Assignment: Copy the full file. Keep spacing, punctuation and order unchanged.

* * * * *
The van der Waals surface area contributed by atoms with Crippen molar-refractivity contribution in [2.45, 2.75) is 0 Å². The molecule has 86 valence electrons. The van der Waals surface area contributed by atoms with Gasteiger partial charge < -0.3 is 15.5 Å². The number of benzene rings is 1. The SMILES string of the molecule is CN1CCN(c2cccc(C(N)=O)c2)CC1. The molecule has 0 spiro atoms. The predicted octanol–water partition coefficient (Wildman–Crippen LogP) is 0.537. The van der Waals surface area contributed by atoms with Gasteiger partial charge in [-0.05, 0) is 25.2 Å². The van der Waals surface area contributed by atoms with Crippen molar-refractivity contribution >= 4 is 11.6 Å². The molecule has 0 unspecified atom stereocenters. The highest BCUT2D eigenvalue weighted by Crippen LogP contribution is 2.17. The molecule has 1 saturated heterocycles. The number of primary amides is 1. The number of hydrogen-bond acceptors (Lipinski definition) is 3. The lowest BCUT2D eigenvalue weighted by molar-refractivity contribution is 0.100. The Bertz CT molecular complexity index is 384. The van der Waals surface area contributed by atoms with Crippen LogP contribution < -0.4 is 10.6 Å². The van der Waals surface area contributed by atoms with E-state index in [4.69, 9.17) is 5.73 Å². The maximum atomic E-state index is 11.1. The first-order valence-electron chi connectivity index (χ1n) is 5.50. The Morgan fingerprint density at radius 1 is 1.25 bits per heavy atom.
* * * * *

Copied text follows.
The van der Waals surface area contributed by atoms with Crippen molar-refractivity contribution in [2.45, 2.75) is 0 Å². The molecule has 86 valence electrons. The van der Waals surface area contributed by atoms with Gasteiger partial charge < -0.3 is 15.5 Å². The number of benzene rings is 1. The SMILES string of the molecule is CN1CCN(c2cccc(C(N)=O)c2)CC1. The molecule has 0 spiro atoms. The predicted octanol–water partition coefficient (Wildman–Crippen LogP) is 0.537. The van der Waals surface area contributed by atoms with Gasteiger partial charge in [-0.05, 0) is 25.2 Å². The van der Waals surface area contributed by atoms with Crippen molar-refractivity contribution >= 4 is 11.6 Å². The molecule has 0 unspecified atom stereocenters. The highest BCUT2D eigenvalue weighted by Crippen LogP contribution is 2.17. The molecule has 1 saturated heterocycles. The number of primary amides is 1. The number of hydrogen-bond acceptors (Lipinski definition) is 3. The lowest BCUT2D eigenvalue weighted by molar-refractivity contribution is 0.100. The Bertz CT molecular complexity index is 384. The van der Waals surface area contributed by atoms with Crippen LogP contribution < -0.4 is 10.6 Å². The van der Waals surface area contributed by atoms with E-state index in [4.69, 9.17) is 5.73 Å². The maximum atomic E-state index is 11.1. The first-order valence-electron chi connectivity index (χ1n) is 5.50. The Morgan fingerprint density at radius 1 is 1.25 bits per heavy atom.